Now worldly governments are more unstable than ever before, and men are saying that society as we know it cannot survive. Men cannot resolve all the problems, and these multiply with each new effort at solution. Therefore, when God brings destruction on this present world system, men will understand that their attempts at self-rule have all been failures. Those who take a position for God’s own direct rule from the heavens will have been so disillusioned by the various kinds of man-rule, so thoroughly convinced that none will work, that they will never want to go back under any form or vestige of man-made government or any of its facets.—Phil. 2:9-11; Isa. 45:23, 24.
AN ILLUSTRATION OF PATIENCE AND DISCIPLINE
We have an example illustrating this point of God’s manner of discipline in the history of God’s dealings with the nation of ancient Israel. When that nation moved into the Promised Land, God, as a good father, warned them of the danger of being drawn into idolatry, by worshiping the gods of the nations that dwelt in and around the land. He said, through Moses: “You must not serve their gods, because that will be a snare to you.”—Deut. 7:16.
There are more than 30 other direct warnings that God gave Israel at that time with regard to the false gods of the nations, which included idols of wood, stone and metal—a direct affront to God’s rulership.
However, Israel ignored these repeated warnings—they never really got the full sense and import of them. While these people continued to say that they worshiped Jehovah and were his people, they became ensnared into trying to follow two masters. The Israelites were deceived into thinking that they could worship Jehovah as God and could at the same time appeal to and even sacrifice to the local Baal god in order to receive good crops and other advantages.—Jer. 7:9; 44:15-23.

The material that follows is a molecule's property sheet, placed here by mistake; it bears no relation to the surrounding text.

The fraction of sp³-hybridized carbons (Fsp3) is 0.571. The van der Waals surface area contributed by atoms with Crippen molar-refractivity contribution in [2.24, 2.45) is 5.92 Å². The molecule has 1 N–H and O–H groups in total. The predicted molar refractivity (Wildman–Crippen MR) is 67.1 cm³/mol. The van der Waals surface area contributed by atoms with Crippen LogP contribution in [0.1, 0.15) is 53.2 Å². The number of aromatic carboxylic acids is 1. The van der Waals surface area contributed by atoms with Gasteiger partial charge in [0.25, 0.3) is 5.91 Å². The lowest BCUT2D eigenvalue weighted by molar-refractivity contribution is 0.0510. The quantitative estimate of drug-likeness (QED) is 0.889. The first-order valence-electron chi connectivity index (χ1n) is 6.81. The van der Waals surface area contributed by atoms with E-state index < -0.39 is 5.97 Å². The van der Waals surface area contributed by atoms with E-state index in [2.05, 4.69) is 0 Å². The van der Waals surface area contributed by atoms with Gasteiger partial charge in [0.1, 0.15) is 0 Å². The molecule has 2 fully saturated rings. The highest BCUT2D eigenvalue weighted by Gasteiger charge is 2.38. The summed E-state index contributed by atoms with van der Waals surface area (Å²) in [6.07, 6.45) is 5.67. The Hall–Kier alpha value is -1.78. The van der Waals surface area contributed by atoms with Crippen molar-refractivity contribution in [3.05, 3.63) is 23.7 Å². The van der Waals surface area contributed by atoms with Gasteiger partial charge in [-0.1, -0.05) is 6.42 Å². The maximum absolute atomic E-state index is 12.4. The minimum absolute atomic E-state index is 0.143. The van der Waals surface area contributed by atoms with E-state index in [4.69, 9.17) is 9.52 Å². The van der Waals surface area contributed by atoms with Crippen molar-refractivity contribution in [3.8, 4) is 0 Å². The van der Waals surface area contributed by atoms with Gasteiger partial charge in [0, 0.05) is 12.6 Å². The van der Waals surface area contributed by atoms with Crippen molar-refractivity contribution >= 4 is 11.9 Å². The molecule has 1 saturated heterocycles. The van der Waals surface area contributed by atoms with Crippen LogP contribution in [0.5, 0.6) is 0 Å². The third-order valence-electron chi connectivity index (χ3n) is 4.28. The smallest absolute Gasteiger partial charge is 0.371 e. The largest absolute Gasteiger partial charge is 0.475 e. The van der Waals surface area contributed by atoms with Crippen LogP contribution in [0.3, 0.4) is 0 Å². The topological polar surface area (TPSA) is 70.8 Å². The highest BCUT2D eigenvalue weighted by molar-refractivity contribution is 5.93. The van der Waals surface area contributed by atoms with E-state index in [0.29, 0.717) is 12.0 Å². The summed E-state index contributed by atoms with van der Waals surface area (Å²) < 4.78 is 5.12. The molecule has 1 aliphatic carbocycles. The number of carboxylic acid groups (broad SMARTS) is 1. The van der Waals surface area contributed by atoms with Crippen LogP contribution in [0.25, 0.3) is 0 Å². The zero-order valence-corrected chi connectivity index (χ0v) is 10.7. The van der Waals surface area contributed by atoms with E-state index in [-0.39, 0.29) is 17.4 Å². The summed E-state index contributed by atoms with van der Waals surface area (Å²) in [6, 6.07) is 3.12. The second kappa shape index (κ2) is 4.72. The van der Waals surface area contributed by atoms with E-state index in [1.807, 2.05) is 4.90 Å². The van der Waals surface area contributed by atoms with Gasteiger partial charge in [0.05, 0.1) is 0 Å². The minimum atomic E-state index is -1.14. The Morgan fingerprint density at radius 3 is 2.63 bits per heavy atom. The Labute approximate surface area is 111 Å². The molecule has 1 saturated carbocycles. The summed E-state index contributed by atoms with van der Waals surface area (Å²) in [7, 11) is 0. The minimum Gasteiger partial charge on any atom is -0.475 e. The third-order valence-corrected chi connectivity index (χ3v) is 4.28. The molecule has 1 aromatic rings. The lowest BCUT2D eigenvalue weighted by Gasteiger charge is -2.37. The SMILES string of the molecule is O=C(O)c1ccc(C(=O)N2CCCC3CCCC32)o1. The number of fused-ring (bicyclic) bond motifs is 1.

Thirty warnings should have been sufficient, especially after what the Israelites had just witnessed in Jehovah’s deliverance of them from Egypt. But did God become impatient and exasperated with them, giving them up as an impossible case? No, as a wise parent, he disciplined them by allowing them, from time to time, to suffer the consequences of their own foolishness, letting them experience oppression at the hands of other nations and saving them when they called to him for help. This went on for some 850 years.
But even with this discipline, the Israelites did not rid themselves of the sin of idolatry that brought reproach on the God whom they claimed to represent. Nevertheless, God was not defeated. Finally, though he took no pleasure in his action, he did what he had to do to convince them. (Lam. 3:33) He let the Babylonians come in and destroy their capital city Jerusalem and, worse than that, the temple of God that was located there.—2 Chron. 36:15, 16.